William J. Burns
Deputy Secretary
Washington, DC
May 22, 2012

Date: 05/22/2012 Description: Deputy Secretary Burns greets Embassy of the Republic of Korea Minister for Economic Affairs Gheewhan Kim at the Asian-American Foreign Affairs Association event on May 22 where the Deputy delivered opening remarks.   © Photo Credit: Choon Young RoThank you. It’s truly an honor to join all of you in celebrating the 20th Asian-American and Pacific Islander Heritage Month.

Thirty years ago, I entered a State Department far less diverse than it is today. Thirty years ago, there was no Asian-American heritage day. Today, there are over 1,000 Asian-Americans and Pacific Islanders serving in the Department of State. Today, we devote a whole month to honoring the achievements of so many Americans of Asian and Pacific Heritage. And today we celebrate the cultures -- ancient but vibrant -- that extend from the farming villages of Southeast Asia, from the mega-cities of China, Korea and Japan, from the fishing towns of the Pacific Islands and from so many other places across the ocean to become a treasured part of the fabric of American life.

We celebrate the contributions of Asian-American and Pacific Islander scientists and soldiers, doctors and diplomats, newly arrived immigrants, multi-generational American families, and even New York Knicks point guard Jeremy Lin, who sparked “Linsanity” and captivated fans around the globe.

This year we come together against the backdrop of a renewed diplomatic focus on the Asia-Pacific. As you know well, generations of Americans have sacrificed alongside their trans-Pacific partners so that democracy and prosperity could take root on both sides of the ocean. Today, the Pacific is emerging as the global center of gravity, of rising economic and political power, of growth, of innovation and trade. Ours has always been a Pacific nation, but we now find ourselves in the midst of a “Pacific Century.”

That is why Secretary Clinton broke with tradition and made her inaugural overseas trip as Secretary of State to the Asia-Pacific. It is why we are shoring up alliances with Japan, South Korea and other long standing allies. It is why we are engaging with rising powers like China, Indonesia, and India. And it is why we are building up regional institutions like ASEAN, APEC and the East Asia Summit.

From that first trip to Secretary Clinton’s most recent visit to China -- through two wars, an Arab Spring, and countless other crises -- our focus on the Asia-Pacific has continued unabated. And many of us have the frequent flier miles to prove it: since becoming Deputy Secretary last summer, I have traveled to the region four times and will return to Southeast Asia next month for the Shangri-la Dialogue.

But our focus on the Asia-Pacific isn’t the only reason to celebrate the remarkable Asian-Americans and Pacific Islanders in our midst. Year by year, America looks more and more like the world around us. And if we want to represent America in the twenty-first century world, we need a diplomatic corps that looks like America. The idea that this is a nation founded on ideas and ideals rather than a single common ethnicity -- the idea that anyone can become an American -- the idea that any American-born person can become President, even the son of a Kenyan and a Kansan -- this is who we are. It is a source of pride and a source of soft power too often left untapped.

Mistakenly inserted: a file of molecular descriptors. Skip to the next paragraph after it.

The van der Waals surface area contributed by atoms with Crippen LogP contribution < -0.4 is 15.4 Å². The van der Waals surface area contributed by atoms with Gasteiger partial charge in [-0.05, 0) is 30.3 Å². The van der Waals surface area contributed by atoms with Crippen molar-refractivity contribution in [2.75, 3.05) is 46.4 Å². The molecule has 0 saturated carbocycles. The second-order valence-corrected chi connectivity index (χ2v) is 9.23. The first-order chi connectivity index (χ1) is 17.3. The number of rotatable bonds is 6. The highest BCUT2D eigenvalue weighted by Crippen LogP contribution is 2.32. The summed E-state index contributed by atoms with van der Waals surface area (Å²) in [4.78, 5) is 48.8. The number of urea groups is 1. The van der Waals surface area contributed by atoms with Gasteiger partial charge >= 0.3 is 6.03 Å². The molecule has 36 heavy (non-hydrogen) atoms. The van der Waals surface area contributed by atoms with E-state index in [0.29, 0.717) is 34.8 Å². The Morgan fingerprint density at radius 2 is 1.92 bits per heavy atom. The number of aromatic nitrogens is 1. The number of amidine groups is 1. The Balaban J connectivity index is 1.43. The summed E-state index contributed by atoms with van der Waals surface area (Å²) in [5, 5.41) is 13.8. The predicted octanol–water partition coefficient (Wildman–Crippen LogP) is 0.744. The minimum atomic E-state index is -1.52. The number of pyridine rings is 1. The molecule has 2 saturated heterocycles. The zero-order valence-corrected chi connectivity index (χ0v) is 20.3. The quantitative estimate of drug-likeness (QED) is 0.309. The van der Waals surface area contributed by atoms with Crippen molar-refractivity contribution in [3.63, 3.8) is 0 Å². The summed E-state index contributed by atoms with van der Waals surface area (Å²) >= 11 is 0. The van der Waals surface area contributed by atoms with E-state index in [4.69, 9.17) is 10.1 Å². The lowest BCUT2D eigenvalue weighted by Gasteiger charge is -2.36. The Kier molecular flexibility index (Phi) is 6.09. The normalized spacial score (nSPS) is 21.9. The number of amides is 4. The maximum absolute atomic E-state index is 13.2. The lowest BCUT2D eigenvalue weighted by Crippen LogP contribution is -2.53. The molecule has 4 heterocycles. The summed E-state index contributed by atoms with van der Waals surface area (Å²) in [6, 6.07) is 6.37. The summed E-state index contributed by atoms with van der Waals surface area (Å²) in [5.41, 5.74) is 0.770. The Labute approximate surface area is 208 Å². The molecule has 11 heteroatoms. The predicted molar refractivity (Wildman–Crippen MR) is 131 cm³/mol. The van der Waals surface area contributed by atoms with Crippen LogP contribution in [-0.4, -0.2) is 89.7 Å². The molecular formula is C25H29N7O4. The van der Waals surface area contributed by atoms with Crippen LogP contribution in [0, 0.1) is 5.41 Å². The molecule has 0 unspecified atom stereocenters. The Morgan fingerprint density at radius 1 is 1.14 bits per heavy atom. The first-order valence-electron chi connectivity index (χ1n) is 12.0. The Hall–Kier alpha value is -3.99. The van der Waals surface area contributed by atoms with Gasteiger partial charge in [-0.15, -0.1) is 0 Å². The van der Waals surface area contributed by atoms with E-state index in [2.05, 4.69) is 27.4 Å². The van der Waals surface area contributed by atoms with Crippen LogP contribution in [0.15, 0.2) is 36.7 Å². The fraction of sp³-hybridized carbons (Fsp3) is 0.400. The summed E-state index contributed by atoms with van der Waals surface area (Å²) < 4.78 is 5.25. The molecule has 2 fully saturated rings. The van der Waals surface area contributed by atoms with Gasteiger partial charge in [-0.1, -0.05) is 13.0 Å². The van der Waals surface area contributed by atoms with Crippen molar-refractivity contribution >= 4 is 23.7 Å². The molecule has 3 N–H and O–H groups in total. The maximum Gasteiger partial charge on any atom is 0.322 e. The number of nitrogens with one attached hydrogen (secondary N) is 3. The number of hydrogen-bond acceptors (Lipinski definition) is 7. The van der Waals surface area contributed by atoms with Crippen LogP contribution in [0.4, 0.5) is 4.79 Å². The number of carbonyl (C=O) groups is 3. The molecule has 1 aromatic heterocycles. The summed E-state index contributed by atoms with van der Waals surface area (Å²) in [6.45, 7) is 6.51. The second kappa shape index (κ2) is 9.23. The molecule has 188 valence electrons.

As Secretary Clinton likes to say, we want to celebrate diversity, but more than that, we want to put it to work. And so we have.

Asian-Americans and Pacific Islanders keep American diplomacy running every day. You bring unique and valuable histories, cultures, languages, skills and knowledge inside the walls of the Department. We are lucky to have remarkable senior Department leaders like Legal Adviser Harold Koh, Don Yamamoto in African Affairs, Joe Yun in East Asian and Pacific Affairs, and Ambassadors Gary Locke in China, Sung Kim in Korea, and Geeta Pasi in Djibouti. And we are lucky to count so many Asian-American and Pacific Islanders among our Foreign Service and Civil Service staff. Your triumphs may have been quieter than some of the more senior figures I just mentioned, but your service is no less valued.

I want to thank the Asian-American Foreign Affairs Association for all of your work. Your annual leadership dinner continues to connect new hires with mentors and is expanding to satellite dinners at our posts overseas. Your members recruit at career fairs and speak to local press about opportunities to serve in government. Your Board advocates for expanding opportunities for Asian-Americans to serve in critical needs posts. You haven’t just heeded the call for a more diverse State Department, you have led the charge.

And so, as we embark on America’s Pacific Century, it is a matter of national interest and national pride to welcome and support the Asian-Americans and Pacific Islanders of the State Department. On behalf of Secretary Clinton, let me simply say: we celebrate your heritage, we treasure your talents and dedication, and we thank you for your service.